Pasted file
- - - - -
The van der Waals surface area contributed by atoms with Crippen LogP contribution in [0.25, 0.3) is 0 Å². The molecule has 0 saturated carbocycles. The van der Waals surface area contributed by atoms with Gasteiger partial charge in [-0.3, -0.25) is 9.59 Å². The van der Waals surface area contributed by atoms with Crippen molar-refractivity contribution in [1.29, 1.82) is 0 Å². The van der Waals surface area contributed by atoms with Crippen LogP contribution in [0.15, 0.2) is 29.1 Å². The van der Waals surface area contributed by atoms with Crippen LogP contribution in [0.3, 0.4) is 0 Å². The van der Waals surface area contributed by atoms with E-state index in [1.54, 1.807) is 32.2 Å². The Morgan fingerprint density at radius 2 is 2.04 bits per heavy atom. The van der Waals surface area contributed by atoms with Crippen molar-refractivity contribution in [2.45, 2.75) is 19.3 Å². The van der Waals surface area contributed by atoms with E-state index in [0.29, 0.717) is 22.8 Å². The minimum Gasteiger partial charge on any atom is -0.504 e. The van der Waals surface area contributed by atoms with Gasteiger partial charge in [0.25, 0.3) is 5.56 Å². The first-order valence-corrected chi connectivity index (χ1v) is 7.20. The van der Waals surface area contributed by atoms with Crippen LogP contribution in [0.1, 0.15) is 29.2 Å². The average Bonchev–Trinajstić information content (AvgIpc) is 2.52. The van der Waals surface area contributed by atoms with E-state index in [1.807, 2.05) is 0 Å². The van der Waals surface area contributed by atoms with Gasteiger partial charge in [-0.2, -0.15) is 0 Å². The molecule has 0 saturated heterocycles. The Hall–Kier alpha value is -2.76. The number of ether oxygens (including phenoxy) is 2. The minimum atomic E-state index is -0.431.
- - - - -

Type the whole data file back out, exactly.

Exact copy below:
The van der Waals surface area contributed by atoms with Crippen LogP contribution in [0.25, 0.3) is 0 Å². The molecule has 0 saturated carbocycles. The van der Waals surface area contributed by atoms with Gasteiger partial charge in [-0.3, -0.25) is 9.59 Å². The van der Waals surface area contributed by atoms with Crippen molar-refractivity contribution in [1.29, 1.82) is 0 Å². The van der Waals surface area contributed by atoms with Crippen LogP contribution in [0.15, 0.2) is 29.1 Å². The van der Waals surface area contributed by atoms with Crippen LogP contribution in [0.3, 0.4) is 0 Å². The van der Waals surface area contributed by atoms with E-state index in [1.54, 1.807) is 32.2 Å². The Morgan fingerprint density at radius 2 is 2.04 bits per heavy atom. The van der Waals surface area contributed by atoms with Crippen molar-refractivity contribution in [2.45, 2.75) is 19.3 Å². The van der Waals surface area contributed by atoms with E-state index in [0.29, 0.717) is 22.8 Å². The minimum Gasteiger partial charge on any atom is -0.504 e. The van der Waals surface area contributed by atoms with Gasteiger partial charge in [0.25, 0.3) is 5.56 Å². The first-order valence-corrected chi connectivity index (χ1v) is 7.20. The van der Waals surface area contributed by atoms with Crippen LogP contribution in [0.1, 0.15) is 29.2 Å². The average Bonchev–Trinajstić information content (AvgIpc) is 2.52. The van der Waals surface area contributed by atoms with E-state index in [1.807, 2.05) is 0 Å². The van der Waals surface area contributed by atoms with Gasteiger partial charge in [-0.2, -0.15) is 0 Å². The molecule has 0 saturated heterocycles. The Hall–Kier alpha value is -2.76. The number of ether oxygens (including phenoxy) is 2. The minimum atomic E-state index is -0.431.